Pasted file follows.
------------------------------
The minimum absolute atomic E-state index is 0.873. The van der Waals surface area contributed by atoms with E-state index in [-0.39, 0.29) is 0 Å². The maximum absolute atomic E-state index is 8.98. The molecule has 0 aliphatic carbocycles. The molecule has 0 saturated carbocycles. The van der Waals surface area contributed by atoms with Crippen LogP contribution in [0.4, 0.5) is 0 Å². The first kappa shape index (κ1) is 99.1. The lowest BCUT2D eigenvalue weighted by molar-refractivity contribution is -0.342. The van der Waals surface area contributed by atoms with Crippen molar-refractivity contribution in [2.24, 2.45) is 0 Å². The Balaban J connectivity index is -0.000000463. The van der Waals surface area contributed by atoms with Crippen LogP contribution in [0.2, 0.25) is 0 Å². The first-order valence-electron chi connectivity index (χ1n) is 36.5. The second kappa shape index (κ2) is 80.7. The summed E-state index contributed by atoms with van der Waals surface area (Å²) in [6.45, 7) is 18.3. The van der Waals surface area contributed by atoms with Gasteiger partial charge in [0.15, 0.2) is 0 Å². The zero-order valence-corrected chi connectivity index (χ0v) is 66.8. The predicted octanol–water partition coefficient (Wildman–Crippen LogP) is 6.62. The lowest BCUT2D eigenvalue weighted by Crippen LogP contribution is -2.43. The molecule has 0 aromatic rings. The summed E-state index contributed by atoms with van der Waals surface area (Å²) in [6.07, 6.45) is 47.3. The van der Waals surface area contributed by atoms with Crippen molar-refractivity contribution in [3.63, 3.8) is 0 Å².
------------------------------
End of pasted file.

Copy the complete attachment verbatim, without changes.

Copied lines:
The minimum absolute atomic E-state index is 0.873. The van der Waals surface area contributed by atoms with E-state index in [-0.39, 0.29) is 0 Å². The maximum absolute atomic E-state index is 8.98. The molecule has 0 aliphatic carbocycles. The molecule has 0 saturated carbocycles. The van der Waals surface area contributed by atoms with Crippen LogP contribution in [0.4, 0.5) is 0 Å². The first kappa shape index (κ1) is 99.1. The lowest BCUT2D eigenvalue weighted by molar-refractivity contribution is -0.342. The van der Waals surface area contributed by atoms with Crippen molar-refractivity contribution in [2.24, 2.45) is 0 Å². The Balaban J connectivity index is -0.000000463. The van der Waals surface area contributed by atoms with Crippen LogP contribution in [0.2, 0.25) is 0 Å². The first-order valence-electron chi connectivity index (χ1n) is 36.5. The second kappa shape index (κ2) is 80.7. The summed E-state index contributed by atoms with van der Waals surface area (Å²) in [6.45, 7) is 18.3. The van der Waals surface area contributed by atoms with Gasteiger partial charge in [0.15, 0.2) is 0 Å². The zero-order valence-corrected chi connectivity index (χ0v) is 66.8. The predicted octanol–water partition coefficient (Wildman–Crippen LogP) is 6.62. The lowest BCUT2D eigenvalue weighted by Crippen LogP contribution is -2.43. The molecule has 0 aromatic rings. The summed E-state index contributed by atoms with van der Waals surface area (Å²) in [6.07, 6.45) is 47.3. The van der Waals surface area contributed by atoms with Crippen molar-refractivity contribution in [3.63, 3.8) is 0 Å².